... Harry. "Father is afraid that he has committed some misdeed, and is in hiding; but we say nothing about it. We have not seen him for some weeks, and to tell the truth, this trip is as much to see what has become of him, as to make a demand upon him for the money. As he lives alone, he might lie there ill, and no one would know anything about ...
— Beautiful Joe • Marshall Saunders

... seemed evident that for some misdeed one member of the tribe had been condemned to die. As Johnny stood there staring, the whole affair seemed so much like things he had seen done on the screen, that he found it difficult to realize that this ...
— Triple Spies • Roy J. Snell

... crime, fault, misdeed, vice, criminality, guilt, offense, viciousness, delinquency, ill-doing, transgression, wickedness, depravity, immorality, ungodliness, wrong, evil, iniquity, ...
— English Synonyms and Antonyms - With Notes on the Correct Use of Prepositions • James Champlin Fernald

... tried to shift the blame for his misdeed from himself, so also Eve. She, like her husband, did not confess her transgression and pray for pardon, which would have been granted to her.[81] Gracious as God is, He did not pronounce the doom upon Adam and Eve until they showed themselves ...
— The Legends of the Jews Volume 1 • Louis Ginzberg

... the Army possesses what is called a conduct-sheet, and upon this his crimes are recorded. To be precise, he has two such sheets. One is called his Company sheet, and the other his Regimental sheet. His Company sheet contains a record of every misdeed for which he has been brought before his Company Commander. His Regimental sheet is a more select document, and contains only the more noteworthy of his achievements—crimes so interesting that they have to be communicated ...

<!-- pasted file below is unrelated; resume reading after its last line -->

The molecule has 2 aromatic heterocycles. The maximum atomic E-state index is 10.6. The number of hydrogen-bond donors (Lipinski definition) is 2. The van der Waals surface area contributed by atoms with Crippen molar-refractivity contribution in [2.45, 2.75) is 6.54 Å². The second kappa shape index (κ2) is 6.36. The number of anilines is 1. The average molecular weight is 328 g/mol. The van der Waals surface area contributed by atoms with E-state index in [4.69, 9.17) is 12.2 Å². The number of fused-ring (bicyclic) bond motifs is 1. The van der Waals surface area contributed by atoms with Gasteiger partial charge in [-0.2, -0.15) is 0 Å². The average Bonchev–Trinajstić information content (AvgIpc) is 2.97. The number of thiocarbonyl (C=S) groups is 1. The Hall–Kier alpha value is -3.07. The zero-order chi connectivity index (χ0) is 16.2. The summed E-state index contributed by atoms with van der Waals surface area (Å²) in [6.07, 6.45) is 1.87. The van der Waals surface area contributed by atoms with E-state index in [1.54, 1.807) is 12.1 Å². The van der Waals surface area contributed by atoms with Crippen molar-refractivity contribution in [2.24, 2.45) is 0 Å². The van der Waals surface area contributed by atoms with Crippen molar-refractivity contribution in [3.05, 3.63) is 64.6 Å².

— The First Hundred Thousand • Ian Hay

... here,' said Gunnar, 'to offer atonement for the misdeed of my wife and the thrall you sold me, for it was they who caused the fire and stole the cheeses. And, if it pleases you, let the award be fixed by the best of ...
— The Red Romance Book • Various

... convened Are yet aware my faithful word has warned you. Ere he appears, send back the Prince's sword, Send it, as, after all, he has deserved. One piece of chivalry the more you give To history, and one misdeed ...
— The German Classics of The Nineteenth and Twentieth Centuries, Vol. IV • Editor-in-Chief: Kuno Francke

... tribe. Sometimes, but only in islands poor in cocoa-nut trees, it is the desire to earn money to buy a woman, a very expensive article at present. Then many seek refuge in the plantations from persecution of all sorts, from revenge, or punishment for some misdeed at home. Some are lovers who have run away from their tribe to escape the rage of an injured husband. Thus recruiting directly favours the general anarchy and immorality, and indirectly as well, since the ...
— Two Years with the Natives in the Western Pacific • Felix Speiser

... tell the gloomy tale, The gloomy tale, How that at Ivel-chester jail My Love, my sweetheart swung; Though stained till now by no misdeed Save one horse ta'en in time o' need; (Blue Jimmy stole right many a steed Ere his ...